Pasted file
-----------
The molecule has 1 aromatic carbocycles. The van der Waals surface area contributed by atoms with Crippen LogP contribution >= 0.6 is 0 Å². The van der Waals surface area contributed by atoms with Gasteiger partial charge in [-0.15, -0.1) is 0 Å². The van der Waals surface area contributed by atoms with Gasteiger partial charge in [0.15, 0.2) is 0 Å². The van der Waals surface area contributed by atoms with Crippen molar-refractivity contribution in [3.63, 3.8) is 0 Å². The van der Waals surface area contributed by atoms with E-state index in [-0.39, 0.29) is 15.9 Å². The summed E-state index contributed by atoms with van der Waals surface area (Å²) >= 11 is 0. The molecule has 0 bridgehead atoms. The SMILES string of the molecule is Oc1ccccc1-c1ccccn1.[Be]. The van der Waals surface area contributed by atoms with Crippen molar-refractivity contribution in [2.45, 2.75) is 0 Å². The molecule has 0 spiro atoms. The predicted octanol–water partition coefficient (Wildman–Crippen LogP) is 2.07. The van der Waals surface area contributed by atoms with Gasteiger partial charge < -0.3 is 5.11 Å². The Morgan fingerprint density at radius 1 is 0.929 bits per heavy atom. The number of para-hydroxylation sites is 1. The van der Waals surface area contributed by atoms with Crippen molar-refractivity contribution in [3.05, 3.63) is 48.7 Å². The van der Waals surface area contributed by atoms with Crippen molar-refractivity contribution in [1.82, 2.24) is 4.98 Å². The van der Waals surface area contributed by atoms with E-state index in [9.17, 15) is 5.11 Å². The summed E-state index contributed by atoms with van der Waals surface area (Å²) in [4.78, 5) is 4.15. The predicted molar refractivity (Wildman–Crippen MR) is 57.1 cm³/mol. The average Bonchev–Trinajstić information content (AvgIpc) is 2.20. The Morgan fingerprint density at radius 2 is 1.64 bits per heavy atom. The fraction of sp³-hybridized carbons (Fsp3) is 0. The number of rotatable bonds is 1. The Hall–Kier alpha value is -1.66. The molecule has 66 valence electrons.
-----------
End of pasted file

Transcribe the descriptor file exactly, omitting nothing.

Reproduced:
The molecule has 1 aromatic carbocycles. The van der Waals surface area contributed by atoms with Crippen LogP contribution >= 0.6 is 0 Å². The van der Waals surface area contributed by atoms with Gasteiger partial charge in [-0.15, -0.1) is 0 Å². The van der Waals surface area contributed by atoms with Gasteiger partial charge in [0.15, 0.2) is 0 Å². The van der Waals surface area contributed by atoms with Crippen molar-refractivity contribution in [3.63, 3.8) is 0 Å². The van der Waals surface area contributed by atoms with E-state index in [-0.39, 0.29) is 15.9 Å². The summed E-state index contributed by atoms with van der Waals surface area (Å²) >= 11 is 0. The molecule has 0 bridgehead atoms. The SMILES string of the molecule is Oc1ccccc1-c1ccccn1.[Be]. The van der Waals surface area contributed by atoms with Crippen molar-refractivity contribution in [2.45, 2.75) is 0 Å². The molecule has 0 spiro atoms. The predicted octanol–water partition coefficient (Wildman–Crippen LogP) is 2.07. The van der Waals surface area contributed by atoms with Gasteiger partial charge < -0.3 is 5.11 Å². The Morgan fingerprint density at radius 1 is 0.929 bits per heavy atom. The number of para-hydroxylation sites is 1. The van der Waals surface area contributed by atoms with Crippen molar-refractivity contribution in [3.05, 3.63) is 48.7 Å². The van der Waals surface area contributed by atoms with Crippen molar-refractivity contribution in [1.82, 2.24) is 4.98 Å². The van der Waals surface area contributed by atoms with E-state index in [9.17, 15) is 5.11 Å². The summed E-state index contributed by atoms with van der Waals surface area (Å²) in [4.78, 5) is 4.15. The predicted molar refractivity (Wildman–Crippen MR) is 57.1 cm³/mol. The average Bonchev–Trinajstić information content (AvgIpc) is 2.20. The Morgan fingerprint density at radius 2 is 1.64 bits per heavy atom. The fraction of sp³-hybridized carbons (Fsp3) is 0. The number of rotatable bonds is 1. The Hall–Kier alpha value is -1.66. The molecule has 66 valence electrons.